The CNN host has clearly expressed her support for Professor Bell but has failed to answer for bizarre statements and writings of his that exude radicalism. She simply teed up a professor of critical race theory (CRT) to explain how normal it actually is. [Video below the break.]
This probably won't surprise anyone, but it should be noted for the record: As of 3:45 p.m. today, almost 72 hours after the related story broke, the Associated Press has not reported on new revelations about the clear influence radical, racist professor Derrick Bell had on now-President Barack Obama 20 years ago -- so influential that Obama "routinely assigned works by Bell as required reading" in his University of Chicago law classes. The AP has also not told its subscribing outlets and news consumers about how many of its colleagues in the press withheld information on the relationship between the two during the 2008 presidential election campaign. A search on Bell's name (not in quotes) at the AP's main site returns nothing relevant, even though it has been shown that Obama told a Harvard audience that people should "[O]pen your hearts and open your minds to the words of Prof. Derrick Bell."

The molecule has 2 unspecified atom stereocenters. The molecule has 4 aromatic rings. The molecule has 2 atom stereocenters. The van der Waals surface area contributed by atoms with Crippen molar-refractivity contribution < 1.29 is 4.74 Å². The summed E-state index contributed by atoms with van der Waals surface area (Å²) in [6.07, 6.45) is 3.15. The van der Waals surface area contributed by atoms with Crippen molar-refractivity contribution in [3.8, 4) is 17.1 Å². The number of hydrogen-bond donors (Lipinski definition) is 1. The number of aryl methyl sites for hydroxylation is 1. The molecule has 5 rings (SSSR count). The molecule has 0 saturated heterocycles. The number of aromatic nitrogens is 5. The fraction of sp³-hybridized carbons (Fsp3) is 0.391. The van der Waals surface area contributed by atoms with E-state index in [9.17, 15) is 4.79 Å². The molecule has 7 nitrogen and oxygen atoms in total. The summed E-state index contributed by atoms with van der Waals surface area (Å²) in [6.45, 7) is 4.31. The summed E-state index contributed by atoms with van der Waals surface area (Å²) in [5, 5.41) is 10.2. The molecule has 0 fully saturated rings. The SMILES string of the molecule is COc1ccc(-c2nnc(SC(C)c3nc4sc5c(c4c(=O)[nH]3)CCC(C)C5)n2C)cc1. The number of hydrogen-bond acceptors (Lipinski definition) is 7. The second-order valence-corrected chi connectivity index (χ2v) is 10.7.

However, there has been no shortage of coverage at the AP and elsewhere of what Mitt Romney did with his dog 29 years ago. But of course, the dog story is far more relevant to Mitt Romney's governing philosophy than Obama's love of a professor whose core life contention revolves around insurmountable white racism (/sarc). The AP's cover-up treatment of Bell has been consistent, as seen in the first three paragraphs of its brief write-up after the professor's death in October 2011 (bold is mine):